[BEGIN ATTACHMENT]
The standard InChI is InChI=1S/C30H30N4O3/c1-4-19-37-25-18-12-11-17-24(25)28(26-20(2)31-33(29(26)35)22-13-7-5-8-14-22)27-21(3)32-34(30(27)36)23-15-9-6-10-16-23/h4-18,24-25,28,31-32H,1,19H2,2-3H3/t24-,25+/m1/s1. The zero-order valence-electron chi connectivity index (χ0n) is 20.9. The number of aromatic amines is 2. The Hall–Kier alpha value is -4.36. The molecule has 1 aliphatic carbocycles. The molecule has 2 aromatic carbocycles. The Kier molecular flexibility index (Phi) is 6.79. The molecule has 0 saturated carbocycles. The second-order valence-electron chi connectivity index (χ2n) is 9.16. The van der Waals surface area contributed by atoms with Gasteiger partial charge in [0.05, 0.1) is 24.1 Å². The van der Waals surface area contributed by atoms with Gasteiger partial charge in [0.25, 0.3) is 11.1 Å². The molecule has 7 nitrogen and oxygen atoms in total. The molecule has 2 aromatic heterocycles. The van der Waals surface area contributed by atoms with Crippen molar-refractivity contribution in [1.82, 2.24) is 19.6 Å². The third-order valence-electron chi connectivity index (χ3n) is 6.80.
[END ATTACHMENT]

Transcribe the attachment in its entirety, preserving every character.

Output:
The standard InChI is InChI=1S/C30H30N4O3/c1-4-19-37-25-18-12-11-17-24(25)28(26-20(2)31-33(29(26)35)22-13-7-5-8-14-22)27-21(3)32-34(30(27)36)23-15-9-6-10-16-23/h4-18,24-25,28,31-32H,1,19H2,2-3H3/t24-,25+/m1/s1. The zero-order valence-electron chi connectivity index (χ0n) is 20.9. The number of aromatic amines is 2. The Hall–Kier alpha value is -4.36. The molecule has 1 aliphatic carbocycles. The molecule has 2 aromatic carbocycles. The Kier molecular flexibility index (Phi) is 6.79. The molecule has 0 saturated carbocycles. The second-order valence-electron chi connectivity index (χ2n) is 9.16. The van der Waals surface area contributed by atoms with Gasteiger partial charge in [0.05, 0.1) is 24.1 Å². The van der Waals surface area contributed by atoms with Gasteiger partial charge in [0.25, 0.3) is 11.1 Å². The molecule has 7 nitrogen and oxygen atoms in total. The molecule has 2 aromatic heterocycles. The van der Waals surface area contributed by atoms with Crippen molar-refractivity contribution in [1.82, 2.24) is 19.6 Å². The third-order valence-electron chi connectivity index (χ3n) is 6.80.